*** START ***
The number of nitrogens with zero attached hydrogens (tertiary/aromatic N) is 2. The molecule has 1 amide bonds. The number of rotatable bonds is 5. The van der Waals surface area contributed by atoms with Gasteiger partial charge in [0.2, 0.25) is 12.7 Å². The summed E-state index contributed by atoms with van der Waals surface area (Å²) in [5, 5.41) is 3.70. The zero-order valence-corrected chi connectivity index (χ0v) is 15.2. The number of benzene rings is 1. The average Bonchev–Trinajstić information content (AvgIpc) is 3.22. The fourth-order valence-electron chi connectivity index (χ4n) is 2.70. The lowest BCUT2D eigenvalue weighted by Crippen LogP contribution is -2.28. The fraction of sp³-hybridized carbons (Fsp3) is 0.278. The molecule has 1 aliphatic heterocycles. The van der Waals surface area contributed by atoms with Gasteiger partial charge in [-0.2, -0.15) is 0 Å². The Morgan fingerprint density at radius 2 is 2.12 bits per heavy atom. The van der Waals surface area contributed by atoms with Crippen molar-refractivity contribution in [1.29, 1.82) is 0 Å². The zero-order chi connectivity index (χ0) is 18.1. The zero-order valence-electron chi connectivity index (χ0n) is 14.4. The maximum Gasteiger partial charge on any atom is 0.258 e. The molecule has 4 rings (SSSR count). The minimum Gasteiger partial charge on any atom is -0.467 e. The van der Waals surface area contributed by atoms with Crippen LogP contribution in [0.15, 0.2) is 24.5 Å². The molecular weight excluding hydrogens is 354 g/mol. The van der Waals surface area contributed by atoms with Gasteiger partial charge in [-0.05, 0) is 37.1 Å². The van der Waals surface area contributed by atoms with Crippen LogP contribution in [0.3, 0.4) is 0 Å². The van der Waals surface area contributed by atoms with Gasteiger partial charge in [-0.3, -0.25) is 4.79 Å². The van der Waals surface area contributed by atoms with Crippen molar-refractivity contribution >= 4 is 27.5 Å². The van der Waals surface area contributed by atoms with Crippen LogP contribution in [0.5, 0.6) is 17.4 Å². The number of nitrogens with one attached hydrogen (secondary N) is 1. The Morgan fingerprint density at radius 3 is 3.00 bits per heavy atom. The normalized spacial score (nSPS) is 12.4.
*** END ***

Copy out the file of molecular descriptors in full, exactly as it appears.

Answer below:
The number of nitrogens with zero attached hydrogens (tertiary/aromatic N) is 2. The molecule has 1 amide bonds. The number of rotatable bonds is 5. The van der Waals surface area contributed by atoms with Gasteiger partial charge in [0.2, 0.25) is 12.7 Å². The summed E-state index contributed by atoms with van der Waals surface area (Å²) in [5, 5.41) is 3.70. The zero-order valence-corrected chi connectivity index (χ0v) is 15.2. The number of benzene rings is 1. The average Bonchev–Trinajstić information content (AvgIpc) is 3.22. The fourth-order valence-electron chi connectivity index (χ4n) is 2.70. The lowest BCUT2D eigenvalue weighted by Crippen LogP contribution is -2.28. The fraction of sp³-hybridized carbons (Fsp3) is 0.278. The molecule has 1 aliphatic heterocycles. The van der Waals surface area contributed by atoms with Gasteiger partial charge in [-0.2, -0.15) is 0 Å². The Morgan fingerprint density at radius 2 is 2.12 bits per heavy atom. The van der Waals surface area contributed by atoms with Crippen molar-refractivity contribution in [1.29, 1.82) is 0 Å². The zero-order chi connectivity index (χ0) is 18.1. The zero-order valence-electron chi connectivity index (χ0n) is 14.4. The maximum Gasteiger partial charge on any atom is 0.258 e. The molecule has 4 rings (SSSR count). The minimum Gasteiger partial charge on any atom is -0.467 e. The van der Waals surface area contributed by atoms with Crippen LogP contribution in [0.15, 0.2) is 24.5 Å². The molecular weight excluding hydrogens is 354 g/mol. The van der Waals surface area contributed by atoms with Gasteiger partial charge in [-0.05, 0) is 37.1 Å². The van der Waals surface area contributed by atoms with Crippen LogP contribution in [0.3, 0.4) is 0 Å². The van der Waals surface area contributed by atoms with Gasteiger partial charge in [-0.3, -0.25) is 4.79 Å². The van der Waals surface area contributed by atoms with Crippen molar-refractivity contribution >= 4 is 27.5 Å². The van der Waals surface area contributed by atoms with Crippen LogP contribution in [0.5, 0.6) is 17.4 Å². The number of nitrogens with one attached hydrogen (secondary N) is 1. The Morgan fingerprint density at radius 3 is 3.00 bits per heavy atom. The normalized spacial score (nSPS) is 12.4.